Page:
The victims, rather than the killer, are at the center of 'Last Call'
Right from the beginning, “Last Call: A True Story of Love, Lust, and Murder in Queer New York” by Elon Green reads like the hardboiled true crime book that it is.
"John Doe" is the opening chapter's title, and on its first page readers are already treated to the stranger-than-fiction language of real people finding themselves in the middle of a horror show they never signed up for. A maintenance worker, trained years earlier as an emergency medical technician, discovered eight very heavy bags in a green barrel at a rest area in Lancaster County, Penn., on May 5, 1991. When he finally managed to open one of them, he couldn't quite tell what it was: "It looked like a loaf of bread," he said. "But then I saw freckles."
The bagged limbs turned out to be a man named Peter Stickney Anderson, a semi-closeted gay man, the first of the known victims — all gay men, all of whom were in or around a small circle of gay bars in Manhattan — who would, within the next few years, become linked due to the disposal techniques carried out by their killer.
“Last Call” is journalist Elon Green's first book, but he is not new to the genre of true crime, nor is he a stranger to the problems that lie within it, most notably the genre's enduring, pernicious whiteness, and how it has trained us to believe that white women are most often the victims of murder (this is not true; the most commonly murdered demographic are men, by other men). The genre has also trained us into believing that serial killers are masterminds, evil geniuses, rather than opportunists who get lucky — or that they treat murder like some kind of art (a la Hannibal). In other words, the killers often become the focus, the object of fascination.
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This is not true in “Last Call,” which puts the victims first, and which, when it does reveal the discovery of the killer, doesn't attempt to make him seem like an anti-hero. But it's the victims that interested Green when he came upon the case by accident. "Once I got past the murders and the investigations," he writes in the epilogue, "and my own disbelief that it has all been forgotten — a string of killings in New York City didn't merit so much as a Wikipedia entry? — I became obsessed with the lives of the victims. I became obsessed with the lives they wanted but couldn't have. Here was a generation of men, more or less, for whom it was difficult to be visibly gay. To be visibly whole."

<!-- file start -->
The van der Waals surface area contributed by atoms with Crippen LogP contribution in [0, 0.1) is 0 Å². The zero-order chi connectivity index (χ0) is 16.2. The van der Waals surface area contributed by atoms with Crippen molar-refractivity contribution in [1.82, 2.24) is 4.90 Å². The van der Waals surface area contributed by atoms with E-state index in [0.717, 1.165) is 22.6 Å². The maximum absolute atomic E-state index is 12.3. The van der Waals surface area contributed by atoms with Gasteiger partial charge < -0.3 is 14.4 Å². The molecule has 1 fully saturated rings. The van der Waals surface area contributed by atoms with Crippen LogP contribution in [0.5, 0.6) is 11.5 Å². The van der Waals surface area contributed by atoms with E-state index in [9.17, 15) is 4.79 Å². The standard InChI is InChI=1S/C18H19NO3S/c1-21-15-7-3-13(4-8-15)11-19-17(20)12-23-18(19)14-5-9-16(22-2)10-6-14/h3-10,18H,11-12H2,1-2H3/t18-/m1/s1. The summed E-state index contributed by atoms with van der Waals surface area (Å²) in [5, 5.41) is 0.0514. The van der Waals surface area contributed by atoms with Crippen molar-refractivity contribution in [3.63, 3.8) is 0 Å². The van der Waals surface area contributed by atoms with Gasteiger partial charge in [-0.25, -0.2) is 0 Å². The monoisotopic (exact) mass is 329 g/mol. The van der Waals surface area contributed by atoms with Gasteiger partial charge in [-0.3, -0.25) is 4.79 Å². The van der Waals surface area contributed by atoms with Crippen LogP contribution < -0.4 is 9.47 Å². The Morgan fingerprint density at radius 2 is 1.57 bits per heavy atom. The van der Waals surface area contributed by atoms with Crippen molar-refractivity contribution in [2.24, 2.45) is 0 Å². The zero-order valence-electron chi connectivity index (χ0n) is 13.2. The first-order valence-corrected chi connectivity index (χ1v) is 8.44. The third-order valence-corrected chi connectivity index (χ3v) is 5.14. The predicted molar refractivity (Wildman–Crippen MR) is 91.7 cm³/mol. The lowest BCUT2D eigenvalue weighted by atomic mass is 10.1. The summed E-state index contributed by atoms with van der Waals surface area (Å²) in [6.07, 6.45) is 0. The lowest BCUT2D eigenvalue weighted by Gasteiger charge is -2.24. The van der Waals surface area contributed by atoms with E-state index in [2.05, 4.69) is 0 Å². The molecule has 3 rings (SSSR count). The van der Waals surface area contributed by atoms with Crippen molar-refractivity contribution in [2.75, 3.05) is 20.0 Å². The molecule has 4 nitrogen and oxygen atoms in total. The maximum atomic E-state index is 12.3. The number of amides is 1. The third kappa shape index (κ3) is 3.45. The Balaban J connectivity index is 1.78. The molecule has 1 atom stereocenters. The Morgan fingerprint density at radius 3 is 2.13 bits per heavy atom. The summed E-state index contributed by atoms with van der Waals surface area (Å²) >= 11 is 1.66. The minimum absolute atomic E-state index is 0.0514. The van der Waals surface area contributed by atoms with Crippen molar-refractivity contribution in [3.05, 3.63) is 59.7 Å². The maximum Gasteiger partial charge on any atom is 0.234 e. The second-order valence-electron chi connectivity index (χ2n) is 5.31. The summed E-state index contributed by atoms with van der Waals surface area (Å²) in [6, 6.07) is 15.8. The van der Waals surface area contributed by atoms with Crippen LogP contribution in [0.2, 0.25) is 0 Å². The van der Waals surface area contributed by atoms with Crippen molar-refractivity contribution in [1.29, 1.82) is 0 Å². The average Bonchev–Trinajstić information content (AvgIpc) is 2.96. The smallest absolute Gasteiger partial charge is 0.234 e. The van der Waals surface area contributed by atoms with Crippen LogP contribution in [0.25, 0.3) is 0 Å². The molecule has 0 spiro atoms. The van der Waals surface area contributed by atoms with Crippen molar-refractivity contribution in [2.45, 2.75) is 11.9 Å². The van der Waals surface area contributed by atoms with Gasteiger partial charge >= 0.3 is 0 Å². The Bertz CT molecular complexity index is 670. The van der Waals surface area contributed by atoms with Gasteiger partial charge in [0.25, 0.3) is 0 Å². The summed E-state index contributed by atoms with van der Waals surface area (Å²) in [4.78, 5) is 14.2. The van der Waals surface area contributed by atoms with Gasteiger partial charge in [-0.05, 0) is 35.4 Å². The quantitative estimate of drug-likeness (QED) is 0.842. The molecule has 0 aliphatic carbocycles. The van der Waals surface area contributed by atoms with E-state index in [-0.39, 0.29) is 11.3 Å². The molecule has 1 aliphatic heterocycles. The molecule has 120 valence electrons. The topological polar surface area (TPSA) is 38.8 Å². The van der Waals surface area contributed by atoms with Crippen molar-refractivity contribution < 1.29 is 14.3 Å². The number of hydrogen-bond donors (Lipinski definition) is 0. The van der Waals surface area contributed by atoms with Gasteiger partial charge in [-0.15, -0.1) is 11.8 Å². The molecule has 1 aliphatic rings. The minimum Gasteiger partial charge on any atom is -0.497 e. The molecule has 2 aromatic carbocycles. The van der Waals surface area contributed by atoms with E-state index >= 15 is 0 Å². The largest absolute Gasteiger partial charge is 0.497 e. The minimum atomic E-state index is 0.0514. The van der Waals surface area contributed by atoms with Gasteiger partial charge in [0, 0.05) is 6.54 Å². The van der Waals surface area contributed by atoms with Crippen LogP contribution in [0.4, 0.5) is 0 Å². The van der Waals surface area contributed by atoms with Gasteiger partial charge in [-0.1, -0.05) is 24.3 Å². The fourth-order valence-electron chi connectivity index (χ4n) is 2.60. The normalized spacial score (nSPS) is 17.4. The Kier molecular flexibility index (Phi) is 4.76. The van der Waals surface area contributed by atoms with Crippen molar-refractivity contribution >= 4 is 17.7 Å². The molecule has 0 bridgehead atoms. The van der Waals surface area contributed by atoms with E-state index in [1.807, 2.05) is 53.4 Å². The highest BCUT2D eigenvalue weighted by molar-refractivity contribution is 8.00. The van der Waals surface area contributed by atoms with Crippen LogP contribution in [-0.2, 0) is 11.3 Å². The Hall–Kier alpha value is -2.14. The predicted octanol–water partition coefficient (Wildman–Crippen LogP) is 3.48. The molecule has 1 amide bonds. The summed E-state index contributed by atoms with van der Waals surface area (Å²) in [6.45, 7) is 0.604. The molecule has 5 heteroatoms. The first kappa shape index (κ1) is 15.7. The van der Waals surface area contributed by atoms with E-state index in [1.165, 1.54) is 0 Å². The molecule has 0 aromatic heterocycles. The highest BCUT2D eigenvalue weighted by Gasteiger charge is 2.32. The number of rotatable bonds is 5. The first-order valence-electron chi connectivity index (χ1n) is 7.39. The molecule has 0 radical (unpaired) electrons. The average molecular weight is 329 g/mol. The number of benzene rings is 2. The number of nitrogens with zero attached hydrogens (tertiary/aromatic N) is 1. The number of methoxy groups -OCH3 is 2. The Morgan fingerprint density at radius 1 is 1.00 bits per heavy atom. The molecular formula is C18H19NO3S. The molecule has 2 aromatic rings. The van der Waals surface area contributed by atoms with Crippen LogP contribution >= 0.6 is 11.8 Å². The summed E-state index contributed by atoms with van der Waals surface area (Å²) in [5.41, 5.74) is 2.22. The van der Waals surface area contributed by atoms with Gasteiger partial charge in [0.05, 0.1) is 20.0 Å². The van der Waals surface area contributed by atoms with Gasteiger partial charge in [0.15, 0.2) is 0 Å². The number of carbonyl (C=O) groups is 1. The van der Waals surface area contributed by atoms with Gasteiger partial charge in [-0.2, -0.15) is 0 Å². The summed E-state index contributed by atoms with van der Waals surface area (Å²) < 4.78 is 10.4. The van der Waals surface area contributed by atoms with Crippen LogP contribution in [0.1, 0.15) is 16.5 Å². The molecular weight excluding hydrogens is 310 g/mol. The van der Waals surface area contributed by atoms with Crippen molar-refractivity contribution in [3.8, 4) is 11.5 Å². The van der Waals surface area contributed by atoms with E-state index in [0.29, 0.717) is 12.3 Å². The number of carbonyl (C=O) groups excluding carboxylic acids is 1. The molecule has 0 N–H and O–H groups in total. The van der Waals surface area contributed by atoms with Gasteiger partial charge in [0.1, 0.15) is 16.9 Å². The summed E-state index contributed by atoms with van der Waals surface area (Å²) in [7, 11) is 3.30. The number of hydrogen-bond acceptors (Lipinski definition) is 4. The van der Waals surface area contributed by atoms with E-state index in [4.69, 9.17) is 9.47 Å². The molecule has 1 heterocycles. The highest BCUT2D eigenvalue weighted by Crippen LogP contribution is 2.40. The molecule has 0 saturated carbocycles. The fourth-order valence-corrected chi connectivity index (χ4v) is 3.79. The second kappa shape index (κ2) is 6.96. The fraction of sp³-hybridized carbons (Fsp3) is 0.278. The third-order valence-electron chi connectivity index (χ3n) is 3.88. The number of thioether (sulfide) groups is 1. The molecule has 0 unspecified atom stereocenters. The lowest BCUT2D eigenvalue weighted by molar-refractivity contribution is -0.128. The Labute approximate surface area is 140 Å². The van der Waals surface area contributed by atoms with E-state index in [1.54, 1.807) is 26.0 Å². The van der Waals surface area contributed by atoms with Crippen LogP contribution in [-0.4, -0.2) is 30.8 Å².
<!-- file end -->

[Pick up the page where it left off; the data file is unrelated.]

The victims of the man dubbed the "Last Call Killer" were all gay men, and Green tries to shine a light onto their complicated lives, the messiness of who they were, and an era of queer life in New York City as well. Another trope of the true crime genre is the flattening of victims, the way they're made to seem like the perfect innocents, as if only the virtuous (a nebulous concept) deserve to live on unmurdered. Green refuses to make his victims simple. Indeed, to do so would be to play into the language used against them — as witnessed in one of the most striking moments in the book, when the killer is at a trial completely unrelated to the murders. He was charged with assault and unlawful imprisonment after he had, in 1988, drugged and tied up a man he met at a bar and invited home.
The man, Sandy Harrow (a pseudonym) was deeply traumatized by the encounter, during which he woke up in the middle of the night, tied up, screaming, only to have a hypodermic needle inserted into his hand, putting him to sleep again. After arriving home, Harrow reported the crime, and the killer was charged — although at the 1990 trial, the killer's lawyer suggested that his client was really there because he'd refused to sleep with Harrow. The story the killer told on the stand was that Harrow had tried to get him to participate in sexual acts he wasn't into, and the trial became a kind of "he said, he said." There's a stink to the judge's decision that's reminiscent of the attitude police had when one of Jeffrey Dahmer's victims, drugged, naked, and bleeding, escaped into the street only to be politely returned to Dahmer's clutches by police officers who chalked up the incident as a "domestic squabble between homosexuals" (the victim, Konerak Sinthasomphone, was 14; Dahmer was 31).
I was expecting Green to be more a part of the narrative of “Last Call,” perhaps because I've gotten used to a new breed of crime books in which the reporters interrogate their place within the narrative alongside the telling of it. There is, occasionally, an appreciated bit of snark in the narration that winks at the incompetence of our various justice systems: One such moment is when, after quoting one of victim Peter Anderson's fraternity brothers as saying, "Once I got into college, I just slacked off," Green adds that he was "eventually recruited by the Central Intelligence Agency." But mostly Green's narration is somewhat detached, letting the victims, their families, witnesses, and activists working to protect the queer community in the late 1980s and early '90s tell the story in their own voices, through their own eyes.
Ilana Masad is an Israeli-American fiction writer, critic, and founder/host of the podcast The Other Stories. Her debut novel is All My Mother's Lovers.
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